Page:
Three hours after her arrival to the ED (15 hours after her most recent hospital discharge), the patient declined with a rapid deterioration in mental status accompanied by acute hypoxemic respiratory failure. She was intubated and admitted to the medical intensive care unit. The first 24 hours of her hospital course were complicated by refractory shock, complete heart block, new non-ST elevation myocardial infarction accompanied by severe systolic heart failure with an estimated left ventricular ejection fraction of 15%, and persistence of the severe anion gap metabolic acidosis (30 mEq/L). Hemodialysis was initiated. On hospital day 2, she became febrile to 40.3 °C with worsening hyperkalemia and hyperphosphatemia despite hemodialysis. The neurologic examination declined from Glasgow Coma Scale (GCS) 15 with no focal neurologic deficits on admission to GCS 3 with absent brainstem reflexes. Repeat noncontrast head computed tomography acquired 36 hours after presentation revealed interval development of bilateral basal ganglia and midbrain hypoattenuation, a nonspecific radiographic finding that can arise secondary to infectious etiologies, toxic insults, inflammatory conditions, or metabolic disorders (Figure 1) [14].

In accordance with the family’s wishes, the supportive care was withdrawn 72 hours after the admission. All the final culture results and toxicology studies returned negative. At the request of the family, an autopsy was performed and the case was referred to the medical examiner.

Autopsy revealed extensive intravascular and perivascular oxalate crystal deposition. Intravascular foreign material, consistent with oxalate crystals, was identified throughout the renal parenchyma and brain. These findings are pathognomonic for EG ingestion (Figure 2). 

Discussion

EG toxicity characteristically presents as a severe metabolic acidosis with a high anion gap (27.8 +/- 12.4 mEq/L), elevated osmolal gap (33.3 +/- 5.99 mOsm/L) and large mean base deficit (18.6 +/- 10.9 mEq/L) [15]. A significantly elevated osmolal gap is highly specific but poorly sensitive for EG poisoning [16-17]. Pure EG is rapidly metabolized and the likelihood of detecting an osmolal gap decreases with time following ingestion (Figure 3). It has been demonstrated in vivo that the enzymatic efficiency of ADH in metabolizing EG monohydrate and eliminating the osmolal gap may be accelerated in the setting of multiple past toxic alcohol exposures [13]. The present case is unique because of the documented 12-hour interval between hospital discharge and readmission; the patient’s clinical history suggests that it was only several hours prior to collection of admission laboratory studies that lethal ingestion of EG occurred. The absence of an osmolal gap in this case supports the concept that the efficiency of toxic alcohol metabolism can be significantly enhanced in patients with past exposures.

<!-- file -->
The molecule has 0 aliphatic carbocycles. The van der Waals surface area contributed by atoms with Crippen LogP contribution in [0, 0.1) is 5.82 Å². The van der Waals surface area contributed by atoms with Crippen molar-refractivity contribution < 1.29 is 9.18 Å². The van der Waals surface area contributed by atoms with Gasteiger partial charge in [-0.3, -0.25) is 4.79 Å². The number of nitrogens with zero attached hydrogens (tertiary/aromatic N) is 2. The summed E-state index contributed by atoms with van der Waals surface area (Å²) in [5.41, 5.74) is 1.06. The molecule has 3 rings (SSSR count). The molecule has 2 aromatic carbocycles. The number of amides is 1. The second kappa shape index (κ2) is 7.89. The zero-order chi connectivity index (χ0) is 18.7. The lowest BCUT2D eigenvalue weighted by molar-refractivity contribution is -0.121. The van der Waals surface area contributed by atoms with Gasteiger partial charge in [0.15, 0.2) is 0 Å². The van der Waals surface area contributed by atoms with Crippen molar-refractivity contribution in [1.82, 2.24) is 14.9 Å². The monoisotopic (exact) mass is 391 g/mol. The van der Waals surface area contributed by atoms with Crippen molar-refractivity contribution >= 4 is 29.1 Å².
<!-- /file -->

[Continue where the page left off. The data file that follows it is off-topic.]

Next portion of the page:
Artefactual lactic acidosis is an additional complicating factor in the diagnosis of EG poisoning. Glycolate, one of the primary metabolites of EG, is structurally similar to lactate and high circulating levels of glycolate following the EG consumption can be falsely interpreted as a lactic acidosis [11]. Additionally, glycolate is a tasteless and odorless powder that is marketed over the counter as a primary ingredient in many cosmetic products and skin emollients. A toxic ingestion of glycolate would be undetectable in the osmolal gap and virtually indistinguishable from a delayed presentation of the EG poisoning. An understanding of the association between glycolate, artefactual lactate and EG is critical for formulating the complete differential and reaching an early and accurate diagnosis.